Bookworm of Edwards hosts longtime local, floral expert Susan Hilbert
IF YOU GO …
What: Succulent Arrangements with Susan Hilbert.
When: Monday, June 3, at 6 p.m.
Where: The Bookworm of Edwards.
Cost: $75 single ticket, includes appetizers, arrangement and a copy of the book “Beginner’s Guide to Succulent Gardening” — $100 duo ticket includes two entries, one arrangement and one book.
More information: Call 970-926-READ or visit http://www.bookwormofedwards.com.
Longtime local and floral expert Susan Hilbert will be at The Bookworm of Edwards on Monday to lead a program on succulent arrangements. Attendees will receive a copy of “Beginner’s Guide to Succulent Gardening.”
Cost is $75 and includes a ticket to the event, appetizers and a copy of the book, or $100 for two people.
Hilbert will lead attendees step by step through the art of creating arrangements using succulents, perfect for a table centerpiece. Hilbert has been in love with flowers and plants for as long as she can remember, so when she first moved to the valley as a teacher in the 1970s, she jumped at the opportunity to get her hands in the local soil.
“I went around to all of the businesses to see if they wanted me to plant their window boxes and gardens,” Hilbert said in a news release. “I needed to supplement my teaching income and I had always helped my mother with our garden at home, so I decided to give it a try.”
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She sold her business, named the Plant Peddler, to another teacher after three years, but her involvement with local flora didn’t stop there. Instead, she took her passion and used it to open up a flower shop, which she called A Secret Garden.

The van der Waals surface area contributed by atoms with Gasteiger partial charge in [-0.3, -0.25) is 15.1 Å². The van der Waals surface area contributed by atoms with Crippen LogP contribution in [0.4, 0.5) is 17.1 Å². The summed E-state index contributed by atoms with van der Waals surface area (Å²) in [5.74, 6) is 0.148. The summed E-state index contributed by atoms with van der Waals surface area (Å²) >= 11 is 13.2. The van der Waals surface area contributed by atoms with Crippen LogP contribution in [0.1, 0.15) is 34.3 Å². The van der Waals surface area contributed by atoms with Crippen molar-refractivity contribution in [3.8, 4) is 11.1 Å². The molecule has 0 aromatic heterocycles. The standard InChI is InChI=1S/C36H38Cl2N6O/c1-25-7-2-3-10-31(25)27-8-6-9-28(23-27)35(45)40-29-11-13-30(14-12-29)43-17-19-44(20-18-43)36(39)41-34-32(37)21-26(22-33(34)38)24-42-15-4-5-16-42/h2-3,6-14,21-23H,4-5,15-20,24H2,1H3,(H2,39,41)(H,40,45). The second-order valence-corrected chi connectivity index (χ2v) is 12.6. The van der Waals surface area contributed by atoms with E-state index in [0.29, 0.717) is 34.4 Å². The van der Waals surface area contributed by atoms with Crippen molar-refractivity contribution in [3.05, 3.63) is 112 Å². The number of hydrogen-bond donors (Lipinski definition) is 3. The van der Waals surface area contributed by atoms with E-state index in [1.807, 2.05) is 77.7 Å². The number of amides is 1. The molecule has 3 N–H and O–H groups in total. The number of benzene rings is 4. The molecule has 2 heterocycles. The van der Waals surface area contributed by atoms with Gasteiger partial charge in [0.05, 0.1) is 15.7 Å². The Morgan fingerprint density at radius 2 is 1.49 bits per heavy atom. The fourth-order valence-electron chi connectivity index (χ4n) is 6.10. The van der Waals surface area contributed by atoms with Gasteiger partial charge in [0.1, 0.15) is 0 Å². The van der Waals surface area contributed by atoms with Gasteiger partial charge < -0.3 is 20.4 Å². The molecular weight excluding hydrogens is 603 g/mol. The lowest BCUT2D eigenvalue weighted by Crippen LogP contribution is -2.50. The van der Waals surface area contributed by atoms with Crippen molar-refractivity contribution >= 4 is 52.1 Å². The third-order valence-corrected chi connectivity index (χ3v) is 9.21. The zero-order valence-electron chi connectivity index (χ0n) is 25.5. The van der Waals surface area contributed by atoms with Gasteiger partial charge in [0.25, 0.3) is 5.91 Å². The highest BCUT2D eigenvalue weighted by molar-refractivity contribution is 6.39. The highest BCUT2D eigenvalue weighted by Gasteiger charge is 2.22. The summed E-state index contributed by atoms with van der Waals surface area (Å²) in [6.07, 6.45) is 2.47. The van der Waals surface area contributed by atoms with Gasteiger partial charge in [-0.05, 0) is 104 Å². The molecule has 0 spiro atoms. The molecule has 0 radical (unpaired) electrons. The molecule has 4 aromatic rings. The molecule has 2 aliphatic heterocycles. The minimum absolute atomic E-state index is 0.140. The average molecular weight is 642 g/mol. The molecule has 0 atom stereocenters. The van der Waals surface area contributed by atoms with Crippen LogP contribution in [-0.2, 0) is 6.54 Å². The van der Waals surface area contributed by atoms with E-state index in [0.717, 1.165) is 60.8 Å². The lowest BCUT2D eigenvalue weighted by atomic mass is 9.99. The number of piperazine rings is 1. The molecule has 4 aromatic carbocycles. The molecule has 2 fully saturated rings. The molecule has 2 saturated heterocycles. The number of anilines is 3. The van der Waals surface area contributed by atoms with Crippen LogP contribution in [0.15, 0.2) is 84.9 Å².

“Owning a floral business allowed me to take part in so many joyous occasions,” Hilbert said. “People who generally come into flower shops are happy, sensitive people like myself.”
In the time since beginning her business, Hilbert has seen trends come and go. But one trend that doesn’t seem to be going anywhere is succulents. Flip through the pages of any design magazine or scroll through your social media feeds and you will see them everywhere.
“Succulents are becoming so popular because of their easy care and little need for watering,” Hilbert said, “and more people are becoming conscious of the growing shortage of natural resources like water.”
It’s not just home gardeners who are pushing the trend forward, but the floral industry as a whole.
“Succulents are more and more frequently being used in arrangements and bridal bouquets,” Hilbert said. “The industry has moved away from round shaped, monochromatic images to wilder, less structured looks. Succulents add that extra level of visual interest.”
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